Covid case numbers are high here in San Diego, and all over California. After doing so well for so many months, we're now most definitely not doing well. Vaccinations are underway, but they won't come in time for so many people. I don't really have an explanation for what happened. Thanksgiving, yes, but our numbers were already headed up before Thanksgiving. Maybe people just got tired and let their guard down. I suspect we missed an opportunity by not giving people better advice about how to safely see friends and family outdoors. Our weather should have given us a great advantage, and I think we didn't use it as much as we could.
The message I pieced together from reading studies and advice from experts was:
- See friends and family outside and either distanced or masked. Be careful, but see people now and then because we're in for a long haul and we needed an approach we can stick with for a year or more.
- Try not to be inside with people you don't live with (or haven't quarantined to see).
- If you can't avoid being inside with people, wear a mask no matter how far apart you are and try to increase ventilation.
- If you want to be indoors and unmasked with someone, both parties need to quarantine for two weeks first.
- If anyone from outside our family needs to be in the house for awhile (e.g., the people who installed our heat pump), we go outside and open windows and run our whole house fan for 20-30 minutes after they leave.
- Surface transmission doesn't seem to be a major route, but since I follow the news from New Zealand where they traced a few cases to surface transmission I know it is a possible route. My approach is to continue to wash my hands frequently, try to avoid touching my face, particularly when out and about and touching other things, and to clean high contact surfaces frequently.
But I am not a public health expert, so I acknowledge that my rules may not be the ideal ones. I am also not an expert on health communication and risk reduction during a pandemic, so I don't know if something like my rules, clearly communicated from all levels of leadership would have been more successful than the "stay home, don't see people" message was. I also don't know how my more nuanced message would have worked out in our current political moment. Anyone who says there would have been an easy way to avoid the mess we're in has not been paying attention to what public communication is like right now.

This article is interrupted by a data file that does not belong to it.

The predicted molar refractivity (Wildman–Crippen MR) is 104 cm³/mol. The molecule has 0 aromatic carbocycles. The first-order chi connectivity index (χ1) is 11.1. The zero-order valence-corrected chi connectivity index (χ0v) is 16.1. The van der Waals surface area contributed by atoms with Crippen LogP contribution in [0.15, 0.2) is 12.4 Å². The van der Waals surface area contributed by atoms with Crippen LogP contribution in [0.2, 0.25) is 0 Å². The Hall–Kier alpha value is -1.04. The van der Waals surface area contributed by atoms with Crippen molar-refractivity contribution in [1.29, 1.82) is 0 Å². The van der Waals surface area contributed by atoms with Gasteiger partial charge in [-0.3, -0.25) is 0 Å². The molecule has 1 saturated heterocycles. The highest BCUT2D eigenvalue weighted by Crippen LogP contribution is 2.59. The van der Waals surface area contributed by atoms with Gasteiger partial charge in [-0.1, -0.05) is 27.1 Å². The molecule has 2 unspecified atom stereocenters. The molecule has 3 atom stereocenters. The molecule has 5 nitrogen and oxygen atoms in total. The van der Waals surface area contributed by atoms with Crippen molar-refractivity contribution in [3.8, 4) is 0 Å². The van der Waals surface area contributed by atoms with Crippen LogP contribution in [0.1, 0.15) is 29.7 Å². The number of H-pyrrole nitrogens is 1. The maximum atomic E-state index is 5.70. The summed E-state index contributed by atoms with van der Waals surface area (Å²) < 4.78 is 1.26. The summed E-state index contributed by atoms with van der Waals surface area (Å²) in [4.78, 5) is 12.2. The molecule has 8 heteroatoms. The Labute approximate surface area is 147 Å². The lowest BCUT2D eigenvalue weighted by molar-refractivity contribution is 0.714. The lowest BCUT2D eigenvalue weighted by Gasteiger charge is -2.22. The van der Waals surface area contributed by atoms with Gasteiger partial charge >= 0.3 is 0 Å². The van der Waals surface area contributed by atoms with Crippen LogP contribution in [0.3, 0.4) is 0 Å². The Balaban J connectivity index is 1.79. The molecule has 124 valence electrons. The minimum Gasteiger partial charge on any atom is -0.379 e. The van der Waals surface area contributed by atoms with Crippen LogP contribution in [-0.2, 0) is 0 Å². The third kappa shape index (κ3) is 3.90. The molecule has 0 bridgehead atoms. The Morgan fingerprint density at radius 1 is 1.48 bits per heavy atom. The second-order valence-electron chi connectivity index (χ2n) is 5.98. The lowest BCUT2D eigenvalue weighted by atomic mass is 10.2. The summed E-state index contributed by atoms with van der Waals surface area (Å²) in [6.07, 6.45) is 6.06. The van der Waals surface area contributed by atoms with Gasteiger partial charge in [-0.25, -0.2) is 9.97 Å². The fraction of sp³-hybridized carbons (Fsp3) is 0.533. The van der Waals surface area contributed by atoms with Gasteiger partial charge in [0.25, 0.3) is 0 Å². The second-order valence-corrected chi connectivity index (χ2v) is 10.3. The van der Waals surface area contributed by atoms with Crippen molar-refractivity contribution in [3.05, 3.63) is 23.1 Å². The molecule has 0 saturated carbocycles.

Anyway, we're in the surge now and our hospitals and ICUs are full and it is a tragedy. I have a lot of thoughts about what we might learn from this tragedy in terms of preventing future tragedies, but they are not fully formed and anyway, that's not where I want to dwell right now.
So, on to the links. I don't have many because I've been spending most of my spare time finding gifts for people. Our response to the surge has been to avoid all unnecessary trips to stores, so shopping has been all online this year, which has been hard!
But here's what I do have:
Here is some concise advice from one of the experts I've been listening to:
Everyone must weak a mask indoors in public at all times when others are present. There is no safe social distance indoors. Many have become too complacent. Note that what worked a month ago will not work now as the virus is here now and more people are contagious. #COVID19 https://t.co/QU7jG4woUb— Kimberly Prather, Ph.D. (@kprather88) December 18, 2020
David Perry wrote a very good piece on how utterly we have failed our children. I think a lot about how this year is shaping the world views of my daughters and their friends.
Some good news: The Johnson & Johnson vaccine trial is fully enrolled. A third vaccine with a different modality and manufacturing path would surely help our supply issues. I hope for a successful trial.
In political news: I agree with this argument from Josh Marshall that we must not let bad faith behavior from Republican leaders trick us into wasting time on them.
Some things that made me happy:
What beautiful pictures:
Here are some photos that are sure to warm your heart ... nature's beauty on full display thanks to these short-eared owls and a very colorful backdrop. Short-eared owls can be found in Will County, and they prefer grasslands and open areas. (Photos courtesy of Monika Bobek) pic.twitter.com/1Hgnwku5gR— WillCoForestPreserve (@WillCoForests) December 16, 2020
O Holy Night is my favorite Christmas song, and somehow I'd never heard Tracy Chapman's beautiful version of it.
Here's your bunny for the week:
Have a good weekend, everyone!